The number of patent registrations has also risen considerably; more than 75 percent come from organizations in the USA, China and South Korea. These are led by Microsoft, IBM, Google, Amazon, Cisco and Qualcomm from the USA, Samsung and Korea Electronics Telecomm from South Korea, and Huawei and ZTE from China. German companies and organizations play less of a role. The German economy is strong in the automotive, machine and plant construction and chemical and pharmaceutical sectors. But of course even German companies are registering patents in the field of AI, led by Siemens, Bosch, Deutsche Telekom, Daimler, BMW and SAP.
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Machine learning has the potential to be used successfully for commercial benefit in almost all sectors. The first products in Germany were developed in the early 1990s and today, machine learning is particularly used in image and video analysis, as well as in speech processing. Another major field of application is the healthcare sector. There, machine learning is used to analyze MRI, CT and X-ray images, as well as other unstructured data. Other example fields of application include the efficient management of patient data, systems to support decision-making in clinical diagnostics, and applications in radiology, pathology and dermatology. Breast cancer, heart disease, osteoporosis and the early signs of skin cancer can already be identified using AI. In the future, there may be systems for the early recognition and prevention of pandemics.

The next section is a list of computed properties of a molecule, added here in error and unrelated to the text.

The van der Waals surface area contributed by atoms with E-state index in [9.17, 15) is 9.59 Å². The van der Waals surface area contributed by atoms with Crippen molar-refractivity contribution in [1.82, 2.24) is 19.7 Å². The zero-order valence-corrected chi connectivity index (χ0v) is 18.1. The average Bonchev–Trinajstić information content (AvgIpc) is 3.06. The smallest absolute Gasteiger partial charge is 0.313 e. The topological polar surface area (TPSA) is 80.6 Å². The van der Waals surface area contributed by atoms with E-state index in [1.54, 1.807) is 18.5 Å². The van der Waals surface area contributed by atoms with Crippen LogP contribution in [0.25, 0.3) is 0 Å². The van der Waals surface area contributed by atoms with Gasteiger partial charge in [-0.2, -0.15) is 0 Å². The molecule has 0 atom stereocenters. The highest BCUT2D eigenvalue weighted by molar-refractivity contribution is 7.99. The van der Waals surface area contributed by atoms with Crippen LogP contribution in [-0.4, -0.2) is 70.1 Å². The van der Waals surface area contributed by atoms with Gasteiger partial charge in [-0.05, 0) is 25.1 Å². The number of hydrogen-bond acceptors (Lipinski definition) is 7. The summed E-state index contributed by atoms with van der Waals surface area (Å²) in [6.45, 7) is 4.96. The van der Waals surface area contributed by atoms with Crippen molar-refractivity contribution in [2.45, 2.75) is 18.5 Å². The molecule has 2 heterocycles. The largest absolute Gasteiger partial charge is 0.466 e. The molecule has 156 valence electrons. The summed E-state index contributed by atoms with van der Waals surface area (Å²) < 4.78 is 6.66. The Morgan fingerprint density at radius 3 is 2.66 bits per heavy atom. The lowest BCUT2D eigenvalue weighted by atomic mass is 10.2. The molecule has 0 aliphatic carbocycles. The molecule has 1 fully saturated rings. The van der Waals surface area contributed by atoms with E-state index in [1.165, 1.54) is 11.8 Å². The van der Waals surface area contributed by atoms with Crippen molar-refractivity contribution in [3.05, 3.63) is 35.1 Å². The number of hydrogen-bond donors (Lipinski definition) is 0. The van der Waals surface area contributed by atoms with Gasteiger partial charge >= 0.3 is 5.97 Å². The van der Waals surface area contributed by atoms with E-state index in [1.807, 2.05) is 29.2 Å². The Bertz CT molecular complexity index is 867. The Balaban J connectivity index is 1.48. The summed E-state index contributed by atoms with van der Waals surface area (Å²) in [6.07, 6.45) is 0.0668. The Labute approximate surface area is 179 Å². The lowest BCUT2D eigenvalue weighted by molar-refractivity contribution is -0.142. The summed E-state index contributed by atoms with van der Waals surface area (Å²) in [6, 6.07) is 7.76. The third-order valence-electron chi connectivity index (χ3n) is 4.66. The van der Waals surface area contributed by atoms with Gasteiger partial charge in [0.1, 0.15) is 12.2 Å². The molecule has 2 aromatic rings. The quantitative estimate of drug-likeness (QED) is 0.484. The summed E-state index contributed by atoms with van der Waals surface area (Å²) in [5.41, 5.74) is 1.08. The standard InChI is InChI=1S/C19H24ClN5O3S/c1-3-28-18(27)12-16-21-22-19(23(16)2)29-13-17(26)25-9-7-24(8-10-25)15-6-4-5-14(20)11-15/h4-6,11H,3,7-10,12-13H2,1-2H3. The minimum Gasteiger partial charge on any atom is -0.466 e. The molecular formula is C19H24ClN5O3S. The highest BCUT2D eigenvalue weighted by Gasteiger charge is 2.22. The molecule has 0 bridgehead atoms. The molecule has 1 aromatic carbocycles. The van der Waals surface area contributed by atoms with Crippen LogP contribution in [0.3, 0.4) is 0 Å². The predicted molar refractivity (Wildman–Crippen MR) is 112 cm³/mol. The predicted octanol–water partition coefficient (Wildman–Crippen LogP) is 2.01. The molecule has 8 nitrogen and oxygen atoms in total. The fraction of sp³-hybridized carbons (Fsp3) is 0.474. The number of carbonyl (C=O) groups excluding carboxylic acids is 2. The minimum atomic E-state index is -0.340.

Of course, machine learning also has great potential in the digitization of production processes. Based on estimates by PWC, this will lead to a 55% increase in global productivity by 2030. Advances in machine vision, machine perception and communication will improve predictive maintenance. This will perspectively increase plant productivity by up to 20 percent, while reducing maintenance costs by up to 10 percent.
The Path to the Future
As we have seen, there are numerous reasons to keep pursuing the topic of machine learning. This not only results in new challenges for research: the demand for specialist skills in AI and machine learning is huge, and the current number of qualified academics in Germany is not enough to meet it. Universities, however, are reacting slowly: of around 18,500 degree courses that were offered in Germany in 2016/2017, only 23 were explicitly specialized in big data, data science and advanced analytics/business analytics. It is therefore likely that the skills shortage will continue to bite even further.
What’s more, thanks to their global user base, US and Chinese companies, such as Google, Facebook, Amazon and Alibaba, have access to a significantly larger data pool than German companies, who are subject to strict data protection regulations. A possible solution might be the provision of “open data”, publicly accessible data that can be freely used, processed and repurposed. Public institutions or publicly funded research projects might be able to provide these. The EU Commission has already launched a pilot initiative to this effect.